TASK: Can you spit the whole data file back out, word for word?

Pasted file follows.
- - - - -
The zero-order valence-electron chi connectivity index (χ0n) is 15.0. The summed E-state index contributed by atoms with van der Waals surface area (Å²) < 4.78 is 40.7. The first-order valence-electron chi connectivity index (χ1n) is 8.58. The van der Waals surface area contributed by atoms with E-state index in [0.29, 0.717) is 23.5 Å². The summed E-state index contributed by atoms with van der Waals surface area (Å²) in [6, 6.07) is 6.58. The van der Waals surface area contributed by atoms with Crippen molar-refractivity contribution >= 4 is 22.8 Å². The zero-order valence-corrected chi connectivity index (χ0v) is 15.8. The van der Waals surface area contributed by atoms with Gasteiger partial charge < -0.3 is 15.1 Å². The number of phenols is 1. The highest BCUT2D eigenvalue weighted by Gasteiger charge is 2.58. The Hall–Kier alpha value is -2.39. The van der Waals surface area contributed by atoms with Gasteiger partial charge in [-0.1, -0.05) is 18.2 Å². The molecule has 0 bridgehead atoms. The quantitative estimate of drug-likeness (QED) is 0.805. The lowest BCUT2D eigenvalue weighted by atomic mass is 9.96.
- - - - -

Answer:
The zero-order valence-electron chi connectivity index (χ0n) is 15.0. The summed E-state index contributed by atoms with van der Waals surface area (Å²) < 4.78 is 40.7. The first-order valence-electron chi connectivity index (χ1n) is 8.58. The van der Waals surface area contributed by atoms with E-state index in [0.29, 0.717) is 23.5 Å². The summed E-state index contributed by atoms with van der Waals surface area (Å²) in [6, 6.07) is 6.58. The van der Waals surface area contributed by atoms with Crippen molar-refractivity contribution >= 4 is 22.8 Å². The zero-order valence-corrected chi connectivity index (χ0v) is 15.8. The van der Waals surface area contributed by atoms with Gasteiger partial charge < -0.3 is 15.1 Å². The number of phenols is 1. The highest BCUT2D eigenvalue weighted by Gasteiger charge is 2.58. The Hall–Kier alpha value is -2.39. The van der Waals surface area contributed by atoms with Gasteiger partial charge in [-0.1, -0.05) is 18.2 Å². The molecule has 0 bridgehead atoms. The quantitative estimate of drug-likeness (QED) is 0.805. The lowest BCUT2D eigenvalue weighted by atomic mass is 9.96.